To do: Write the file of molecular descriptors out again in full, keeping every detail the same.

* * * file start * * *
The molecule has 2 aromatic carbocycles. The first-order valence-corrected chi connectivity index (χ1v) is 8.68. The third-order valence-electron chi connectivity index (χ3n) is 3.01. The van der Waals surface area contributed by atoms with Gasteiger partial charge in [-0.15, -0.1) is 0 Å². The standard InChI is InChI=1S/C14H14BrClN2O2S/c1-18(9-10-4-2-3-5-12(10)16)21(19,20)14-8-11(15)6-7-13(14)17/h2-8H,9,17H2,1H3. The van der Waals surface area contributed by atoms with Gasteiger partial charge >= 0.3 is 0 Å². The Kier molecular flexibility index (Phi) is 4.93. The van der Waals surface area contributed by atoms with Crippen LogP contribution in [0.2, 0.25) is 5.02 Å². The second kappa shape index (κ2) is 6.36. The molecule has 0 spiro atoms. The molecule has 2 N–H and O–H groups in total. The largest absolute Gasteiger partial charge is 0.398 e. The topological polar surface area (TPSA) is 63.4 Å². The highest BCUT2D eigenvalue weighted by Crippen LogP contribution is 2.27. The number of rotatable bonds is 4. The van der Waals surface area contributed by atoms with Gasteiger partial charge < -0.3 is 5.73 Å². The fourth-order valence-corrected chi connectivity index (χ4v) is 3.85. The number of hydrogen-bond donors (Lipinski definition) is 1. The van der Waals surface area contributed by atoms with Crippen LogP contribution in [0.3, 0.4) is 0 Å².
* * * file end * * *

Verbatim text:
The molecule has 2 aromatic carbocycles. The first-order valence-corrected chi connectivity index (χ1v) is 8.68. The third-order valence-electron chi connectivity index (χ3n) is 3.01. The van der Waals surface area contributed by atoms with Gasteiger partial charge in [-0.15, -0.1) is 0 Å². The standard InChI is InChI=1S/C14H14BrClN2O2S/c1-18(9-10-4-2-3-5-12(10)16)21(19,20)14-8-11(15)6-7-13(14)17/h2-8H,9,17H2,1H3. The van der Waals surface area contributed by atoms with Gasteiger partial charge >= 0.3 is 0 Å². The Kier molecular flexibility index (Phi) is 4.93. The van der Waals surface area contributed by atoms with Crippen LogP contribution in [0.2, 0.25) is 5.02 Å². The second kappa shape index (κ2) is 6.36. The molecule has 0 spiro atoms. The molecule has 2 N–H and O–H groups in total. The largest absolute Gasteiger partial charge is 0.398 e. The topological polar surface area (TPSA) is 63.4 Å². The highest BCUT2D eigenvalue weighted by Crippen LogP contribution is 2.27. The number of rotatable bonds is 4. The van der Waals surface area contributed by atoms with Gasteiger partial charge < -0.3 is 5.73 Å². The fourth-order valence-corrected chi connectivity index (χ4v) is 3.85. The number of hydrogen-bond donors (Lipinski definition) is 1. The van der Waals surface area contributed by atoms with Crippen LogP contribution in [0.3, 0.4) is 0 Å².